Reportback: Oakland Green Jobs Summit
No one organization or leader can build the green economy alone. We are grateful to California Interfatih Power & Light for hosting the Oakland Green Jobs Summit. This summit created an opportunity for community leaders, clergy, and elected officials to “build a shared vision and strategy for an inclusive green economy in Oakland and the wider East Bay.” Planting Justice was thrilled to attend. We loved connecting with this diverse group of movers and shakers in the emerging green economy in Oakland!
The morning kicked off with speeches from local and state officials. Oakland City Councilmember Rebecca Kaplan reminded us that the Montgomery Bus Boycotts were just as much about access to well-paying jobs as they were about where Black bus riders could sit, emphasizing the need to “build economic opportunity as we build environmental sustainability.” Then we heard from non-profit and for-profit leaders who are working to grow the green economy and convert homes, companies and cities to 100% clean & renewable energy. Mike Brune of the Sierra Club provided a compelling frame for the day and for our collective work ahead: “the defining challenges of our time are economic inequality and climate change.”
Rodney Spencer, Executive Director of City Slicker Farms, gave a powerful presentation that had us cheering from the back row! Spencer spoke beautifully about the need to provide for and love on “problem children” from disenfranchised communities, and resource and support them to become the leaders of this new economy. “Problem children are actually gifted. They just need a good breakfast, and they need someone to tell them ‘I love you, you can do this,’” Spencer said. “These people we are marginalizing have skills and gifts to share.” Those skills & gifts are crucial for our survival in this historical moment! If you don’t know about City Slicker Farms already, definitely check out their work here.
After enjoying a delicious and nutritious vegan, locally-sourced lunch from Core Kitchen, we reconvened for afternoon breakout sessions. Planting Justice participated in the Land Use breakout group, where we discussed barriers and opportunities to accessing and maximize under-utilized land to grow food, expand green job opportunities, catch & store renewable energy, etc.
Our discussion quickly turned to the inequalities between the hills and the flatlands of Oakland, and the growing displacement crisis facing our region. Shayna Hirschfield-Gold, an energy policy analyst with the City of Oakland, shared with us that the Oakland hills enjoy 45% canopy cover (plenty of trees), the flatlands only have 5% canopy cover. This simple metric of tree-density has serious implications for physical, mental and emotional well-being!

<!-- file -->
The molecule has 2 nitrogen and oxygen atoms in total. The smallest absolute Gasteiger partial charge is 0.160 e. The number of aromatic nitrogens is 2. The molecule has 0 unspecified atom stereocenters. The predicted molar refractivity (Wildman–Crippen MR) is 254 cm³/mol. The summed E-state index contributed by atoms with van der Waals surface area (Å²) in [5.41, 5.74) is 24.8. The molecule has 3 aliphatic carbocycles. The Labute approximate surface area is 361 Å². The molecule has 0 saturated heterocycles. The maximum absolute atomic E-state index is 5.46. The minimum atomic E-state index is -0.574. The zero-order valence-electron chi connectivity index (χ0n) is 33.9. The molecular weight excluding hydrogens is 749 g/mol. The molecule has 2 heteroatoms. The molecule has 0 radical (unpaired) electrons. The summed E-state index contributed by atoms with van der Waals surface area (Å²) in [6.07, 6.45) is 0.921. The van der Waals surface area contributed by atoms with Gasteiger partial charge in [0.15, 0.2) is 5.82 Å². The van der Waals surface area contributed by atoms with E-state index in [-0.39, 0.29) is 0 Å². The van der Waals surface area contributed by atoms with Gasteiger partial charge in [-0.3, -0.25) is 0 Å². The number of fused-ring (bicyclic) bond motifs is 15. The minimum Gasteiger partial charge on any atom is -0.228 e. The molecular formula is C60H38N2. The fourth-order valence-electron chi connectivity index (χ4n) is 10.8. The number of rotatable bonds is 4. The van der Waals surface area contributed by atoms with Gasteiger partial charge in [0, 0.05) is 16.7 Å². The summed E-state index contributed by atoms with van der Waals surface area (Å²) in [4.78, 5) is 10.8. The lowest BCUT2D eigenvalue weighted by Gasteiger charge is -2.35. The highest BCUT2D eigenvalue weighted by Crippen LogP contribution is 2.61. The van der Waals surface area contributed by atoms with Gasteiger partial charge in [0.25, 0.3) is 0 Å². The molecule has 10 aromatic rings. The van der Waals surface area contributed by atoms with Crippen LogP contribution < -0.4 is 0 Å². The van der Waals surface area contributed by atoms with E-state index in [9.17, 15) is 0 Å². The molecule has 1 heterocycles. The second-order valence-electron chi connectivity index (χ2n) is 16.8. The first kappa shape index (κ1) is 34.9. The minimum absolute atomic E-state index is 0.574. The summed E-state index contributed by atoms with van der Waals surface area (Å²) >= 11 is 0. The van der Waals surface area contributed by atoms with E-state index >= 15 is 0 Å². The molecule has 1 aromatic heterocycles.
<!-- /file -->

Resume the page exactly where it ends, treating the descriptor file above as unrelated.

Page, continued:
We discussed the intersection of urban greening and displacement. How do we ensure that greening our neighborhoods doesn’t accelerate the displacement of vulnerable long-time residents? Our contribution to this discussion was that displacement is multi-faceted. Building affordable housing and protecting renters from rent hikes and evictions are key, but expanding access to living-wage jobs is another critical factor in preventing displacement. Black workers are unemployed at more than 3 times the rate of white workers in the Bay Area, and the unemployment rate for formerly incarcerated workers is almost 70%. When we look at who is getting displaced (25% of the Black population has been displaced from Oakland in the past 10 years), it’s clear that people need good jobs to be able to stay in their homes.
Planting Justice stressed the need to prioritize the creation of good jobs for Black residents, youth, and formerly incarcerated people in every urban greening project to ensure that long-time residents are able to reap the benefits of green investment in Oakland. We cited our work with the new nursery and aquaponics farm in Sobrante Park. One of the first things we did after we purchased that land is we hired 5 formerly incarcerated neighbors, 3 of whom live directly across the street from the site of our project. As one of our nursery workers, Chris Lockett, told the SF Chronicle, “A white man who didn’t know me from a can of paint hired me. Now I make $17.50/hr + benefits, my kids have health insurance, and we drink kale smoothies, no BS!” We have to break down barriers to employment for our historically disenfranchised neighbors, and we have to insist on living-wage jobs with health insurance as we build the green economy in Oakland.
Economic inequality and the climate crisis are connected. We can’t keep extracting dirty coal and oil from our environment, and we can’t keep extracting labor from workers to concentrate all the profits of that labor for a few people at the top. That way of life is literally killing us. Thank you to California Interfaith Power & Light for providing a space for us to dream together about a new kind of economy, one that honors and sustains both our people and our planet.